Kahaani Telegraph Movie Review by Pratim D. Gupta

Sujoy Ghosh’s fourth film Kahaani is a mind-juggling medley of manipulation masquerading as a “mother of a story”. Yes there is a story, but maybe not the one you are watching. By the time you are told that, your trust in the tale is too tall to be tricked. And then the blinding revelation is further plunged into a quagmire of emotions to leave you shaken, stirred and oh-so-satisfied!

As the pregnant V/Bidya Bagchi (Vidya Balan) touches down in Calcutta, Kahaani takes off like a standard police procedural. She is looking for her missing husband Arnab Bagchi, who had left her in London for a software consultancy project at the National Data Centre in Calcutta.

But as she goes and visits the handful of people who might have met or known him, armed with the six-month-into-the-job local sub-inspector Rana/Satyaki (Parambrata Chattopadhyay), it uncoils into a kahaani with deeper and darker secrets.

Khan (Nawazuddin Siddiqui) from Delhi’s Intelligence Bureau arrives on the scene and tries to use Vidya — a helpless pregnant woman in an alien city — as a bait to dig fresh leads into past crimes. As blood starts getting splattered all around and loyalties go for a toss, Vidya is left with no option but to ekla cholo re to the truth.

And it is that chola, that walk, that does it for Vidya. Having cleavaged her way to box-office hysteria a few months back, the actress gets into the physicality of a pregnant woman with unfailing mastery. As she treads through the lanes and bylanes of the city, that Chaplinesque walk scores sympathy strides in our hearts. You immerse in her obsession to track down her husband, no matter how complicated the search sometimes gets.

As Shah Rukh Khan had once told us about his experience of the first Don (2006), it is very tricky to play a character which knows more than the audience most of the time, and in that exercise Vidya truly triumphs. If you go in a second time knowing the real kahaani, her actions and interactions will still ring true, even if bits of the film might not fully hold water then.

And when it’s not in the walk, it’s in the eyes. Vidya’s final stare at her final adversary is so powerful and so consuming that it tells us her unsaid kahaani in a moment and makes the action that follows, though most convincingly done, almost redundant. Paa, Ishqiya, No One Killed Jessica, Dirty Picture and now Kahaani… bhalo theko Bidya Madam.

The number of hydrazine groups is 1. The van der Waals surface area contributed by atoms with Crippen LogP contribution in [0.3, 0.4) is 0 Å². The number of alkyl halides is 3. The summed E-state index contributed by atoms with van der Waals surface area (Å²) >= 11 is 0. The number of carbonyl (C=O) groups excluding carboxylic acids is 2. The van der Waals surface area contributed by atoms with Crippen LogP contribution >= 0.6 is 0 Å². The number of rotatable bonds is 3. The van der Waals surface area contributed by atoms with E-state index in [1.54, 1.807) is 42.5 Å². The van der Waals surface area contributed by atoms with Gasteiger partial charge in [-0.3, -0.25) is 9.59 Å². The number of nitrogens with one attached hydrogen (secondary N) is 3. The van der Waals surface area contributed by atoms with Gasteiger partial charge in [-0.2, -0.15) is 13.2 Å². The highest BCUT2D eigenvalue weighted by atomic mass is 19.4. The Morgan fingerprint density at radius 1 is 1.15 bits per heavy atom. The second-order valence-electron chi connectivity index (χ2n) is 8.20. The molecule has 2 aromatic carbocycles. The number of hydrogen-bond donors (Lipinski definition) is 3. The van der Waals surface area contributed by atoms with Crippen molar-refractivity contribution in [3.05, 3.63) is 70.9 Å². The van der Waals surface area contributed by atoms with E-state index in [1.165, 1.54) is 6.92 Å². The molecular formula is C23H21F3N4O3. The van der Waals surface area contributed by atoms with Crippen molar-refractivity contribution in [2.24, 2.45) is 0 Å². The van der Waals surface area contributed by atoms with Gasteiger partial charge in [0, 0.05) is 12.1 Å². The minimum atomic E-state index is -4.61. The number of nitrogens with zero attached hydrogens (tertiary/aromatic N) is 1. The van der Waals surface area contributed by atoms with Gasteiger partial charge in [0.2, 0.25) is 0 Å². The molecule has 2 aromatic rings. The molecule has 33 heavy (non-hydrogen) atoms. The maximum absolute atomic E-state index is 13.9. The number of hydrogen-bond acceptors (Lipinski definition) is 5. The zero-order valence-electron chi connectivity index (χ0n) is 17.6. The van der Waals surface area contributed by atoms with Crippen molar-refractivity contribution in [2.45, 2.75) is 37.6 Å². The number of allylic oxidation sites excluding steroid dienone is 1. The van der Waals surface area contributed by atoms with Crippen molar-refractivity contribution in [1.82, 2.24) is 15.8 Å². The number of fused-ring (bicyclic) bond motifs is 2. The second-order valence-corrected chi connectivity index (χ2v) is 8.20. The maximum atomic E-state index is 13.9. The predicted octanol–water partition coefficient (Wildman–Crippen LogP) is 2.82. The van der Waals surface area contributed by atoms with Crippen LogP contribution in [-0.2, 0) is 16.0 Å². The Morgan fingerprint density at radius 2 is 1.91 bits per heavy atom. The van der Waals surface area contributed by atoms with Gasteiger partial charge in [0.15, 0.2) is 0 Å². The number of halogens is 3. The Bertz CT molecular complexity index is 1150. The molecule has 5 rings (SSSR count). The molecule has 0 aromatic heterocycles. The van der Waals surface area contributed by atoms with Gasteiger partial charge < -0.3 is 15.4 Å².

The rest of the cast, mostly talent from Tolly, is terrific. Parambrata is effective as the very-Bengali rookie cop who is almost a sidekick (Satyaki, once Arjun’s comrade-in-arms) in Vidya’s quest and gets drawn into the case in many more ways than he thought. It is in his silent moments that Param shines the brightest. Saswata Chatterjee is spellbinding in his cameo and goes on to show (again) what a truckload of talent the man is. Kharaj Mukherjee, as Parambrata’s boss, makes his funny lines crackle.

Nawazuddin Siddiqui, that brilliant actor from Firaaq and New York, is top notch as the no-nonsense policeman, who is ready to bend the rules to get his man. His scenes with Vidya glow in their intensity. Dhritiman Chaterji, Darshan Jariwalla, Kunal Padhy, Kalyan Chatterjee, Shantilal Mukherjee… every actor does the ensemble proud.

Kahaani is also a delightful ode to the city of Calcutta. There is a lot of warmth and wonder in the way Sujoy looks at the city where he once lived. Add that to the keen eye of cinematographer Setu (Taare Zameen Par) with his documentary background and, voila, you have Calcutta emerge as a heady cocktail of breathtaking images and seductive sounds. And in true Mira Nair style, at times the narrative sits back and just watches the daily quirks of the city play out in all its glory.

Editor Namrata Rao must have spent many an unending night sifting through all the glorious Calcutta footage the second unit got for her but she puts it all together just right. Keep an ear out for the songs Sujoy chooses to play as the action hits the streets. The Jhankaar Beats man continues to pay his tribute to the Boss, using some of RD Burman’s old Bengali favourites. They blend into Clinton Cerejo’s background score beautifully. And the film’s anthem? Jodi tor daak shune keu naa ashe breathing brave in Bachchan baritone. Oh Ghosh, what a coup!

It’s that having-fun-while-making-movies business that sets Sujoy apart. Even in his attempts that didn’t quite hit the spot (Home Delivery) or went wide of the mark (Aladin), it’s always the self-confessed movie geek and not a self-serious movie maker who is calling the shots in a Sujoy Ghosh film. Here his method — choosing Vidya B to lead a largely local cast in a national film — and madness — shootouts and contract killings in Calcutta are virgin territory on celluloid — present a very novel movie-going experience.

The best line in the film that Kahaani obviously alludes to goes like “The greatest trick the Devil ever pulled was convincing the world he didn’t exist.” Want to know the greatest trick the Devi ever pulled? Catch Kahaani. It’s bery, bery good. Aami shotti bolchhi.



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